The Vega rocket launched Europe's small lift vehicle for the 19th time, the 2nd Vega launch of 2021, and the 17th Arianespace mission of the year. On Monday, August 16, at 10:47 p.m. local time, Arianespace flight VV19 took out from the Guiana Space Centre in French Guiana.
Pleiades-Neo 4 Earth observation satellite, one of four improved Pleiades spacecraft to be manufactured and managed by Airbus Defence and Space to deliver Earth images to clients across the world, was onboard. Four auxiliary payloads from the European Space Agency and private operator Unseenlabs joined Pleiades-Neo 4.
Arianespace CEO Stéphane Isral said in a statement that the company once again displays the extraordinary adaptability of Vega with the recent mission. Isral said they safely placed the second Pléiades Neo 4 constellation satellite, ESA's cubesats, and French start-up Unseenlabs to space on behalf of Airbus.
How the Launch Went
RemoNews said Vega Rocket's first stage ignited at T-0 with 3040 kN of thrust. The rocket swiftly ascended into the sky from French Guiana on a northern course into a sun-synchronous orbit.
The motor burnt out about two minutes after launch. The Zefiro-23 second stage, another Italian-built Avio solid rocket motor, operated for around 90 seconds after stage separation.
Zefiro 9 third stage, Avio's solid-propellant, was lit nearly four minutes into the flight. The fairing separated five seconds later. After six minutes, the Zefiro 9 burnt out and separated. The AVUM liquid-fueled fourth stage ignited just after eight minutes.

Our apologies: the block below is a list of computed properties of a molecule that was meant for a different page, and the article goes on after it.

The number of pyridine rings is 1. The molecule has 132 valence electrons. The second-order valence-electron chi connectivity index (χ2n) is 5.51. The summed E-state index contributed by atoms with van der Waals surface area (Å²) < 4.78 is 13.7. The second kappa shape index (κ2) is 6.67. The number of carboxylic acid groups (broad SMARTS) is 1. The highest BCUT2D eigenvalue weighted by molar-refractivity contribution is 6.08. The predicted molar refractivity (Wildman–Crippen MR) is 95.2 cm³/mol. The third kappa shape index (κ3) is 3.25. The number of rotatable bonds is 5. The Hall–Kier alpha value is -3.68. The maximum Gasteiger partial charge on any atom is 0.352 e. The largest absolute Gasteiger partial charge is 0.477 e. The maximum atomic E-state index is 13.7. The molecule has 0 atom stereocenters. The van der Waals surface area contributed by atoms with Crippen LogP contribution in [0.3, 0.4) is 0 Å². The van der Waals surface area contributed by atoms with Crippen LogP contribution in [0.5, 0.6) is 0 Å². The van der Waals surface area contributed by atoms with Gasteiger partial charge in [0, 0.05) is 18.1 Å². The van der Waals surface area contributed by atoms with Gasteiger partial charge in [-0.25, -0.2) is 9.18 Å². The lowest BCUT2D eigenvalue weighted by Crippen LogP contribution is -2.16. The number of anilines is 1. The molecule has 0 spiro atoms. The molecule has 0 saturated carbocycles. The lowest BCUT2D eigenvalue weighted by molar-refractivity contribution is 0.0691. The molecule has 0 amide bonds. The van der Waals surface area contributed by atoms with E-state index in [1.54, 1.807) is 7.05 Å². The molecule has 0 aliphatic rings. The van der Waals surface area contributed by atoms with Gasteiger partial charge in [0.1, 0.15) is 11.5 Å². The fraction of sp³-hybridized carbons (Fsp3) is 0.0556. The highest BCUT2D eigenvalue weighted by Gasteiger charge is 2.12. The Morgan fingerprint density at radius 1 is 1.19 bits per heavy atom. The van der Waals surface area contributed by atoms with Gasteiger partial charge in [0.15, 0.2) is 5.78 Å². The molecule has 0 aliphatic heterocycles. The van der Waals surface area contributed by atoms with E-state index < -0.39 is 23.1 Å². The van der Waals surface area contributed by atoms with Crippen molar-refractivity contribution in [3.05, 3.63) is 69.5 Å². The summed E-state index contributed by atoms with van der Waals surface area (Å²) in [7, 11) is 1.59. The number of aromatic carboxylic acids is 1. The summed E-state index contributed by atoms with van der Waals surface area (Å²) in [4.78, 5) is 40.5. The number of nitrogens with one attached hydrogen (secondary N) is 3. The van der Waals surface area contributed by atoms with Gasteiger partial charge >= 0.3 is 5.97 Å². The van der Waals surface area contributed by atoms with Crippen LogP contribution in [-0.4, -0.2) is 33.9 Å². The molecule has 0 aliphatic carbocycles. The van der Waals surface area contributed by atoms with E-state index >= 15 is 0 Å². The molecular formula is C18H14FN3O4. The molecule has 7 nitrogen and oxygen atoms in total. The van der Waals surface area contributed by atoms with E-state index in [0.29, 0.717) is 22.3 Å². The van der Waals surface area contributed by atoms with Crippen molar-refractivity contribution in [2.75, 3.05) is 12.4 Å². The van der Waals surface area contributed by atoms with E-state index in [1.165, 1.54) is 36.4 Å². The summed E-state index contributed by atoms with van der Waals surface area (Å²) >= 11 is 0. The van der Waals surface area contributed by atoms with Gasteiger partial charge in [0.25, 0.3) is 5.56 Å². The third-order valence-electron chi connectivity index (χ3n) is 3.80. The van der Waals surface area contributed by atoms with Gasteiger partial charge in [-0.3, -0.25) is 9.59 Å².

Around T+15:50, the AVUM's first burn concluded, putting the stage and payload into an initial parking orbit. Following that, the stage and payloads coasted until a second burn.
The Airbus Spain-built AVUM (Attitude Vernier Upper Module) is powered by a Yuzhnoye Design Bureau-supplied Ukrainian RD-843 engine. Unsymmetrical dimethylhydrazine (UDMH) fuels the stage, which is oxidized by dinitrogen tetroxide.
About the Satellites
Space.com said Airbus Defence and Space developed managed the principal payload called Pléiades Neo 4. It is the second of four Earth observation spacecraft they have yet. Meanwhile, they are expected to Pléiades Neo 5 and Pléiades Neo 6 next year.
According to Arianespace, the Pléiades Neo satellites will provide sharper resolution, better geolocation accuracy, and revisits for "top-level Earth observation services today and in the future over the next decade.
SUNSTORM will use a novel solar X-ray spectrometer to detect and describe solar flares, or coronal mass ejections, while LEDSAT will use Light Emitting Diodes (LEDs) to track orbiting satellites. RADCUBE, on the other hand, will use small satellites for space weather monitoring, and SUNSAT will use an efficient solar X-ray spectrometer to examine solar flares.
Breizh Reconnaissance Orbiter (BRO-4), meanwhile, is the fourth Unseenlabs' maritime surveillance network's satellite. Unseenlabs are expected to describe and geolocate ships at sea. According to the announcement, the business plans to launch between 20 and 25 nanosatellites for its constellation by 2025.
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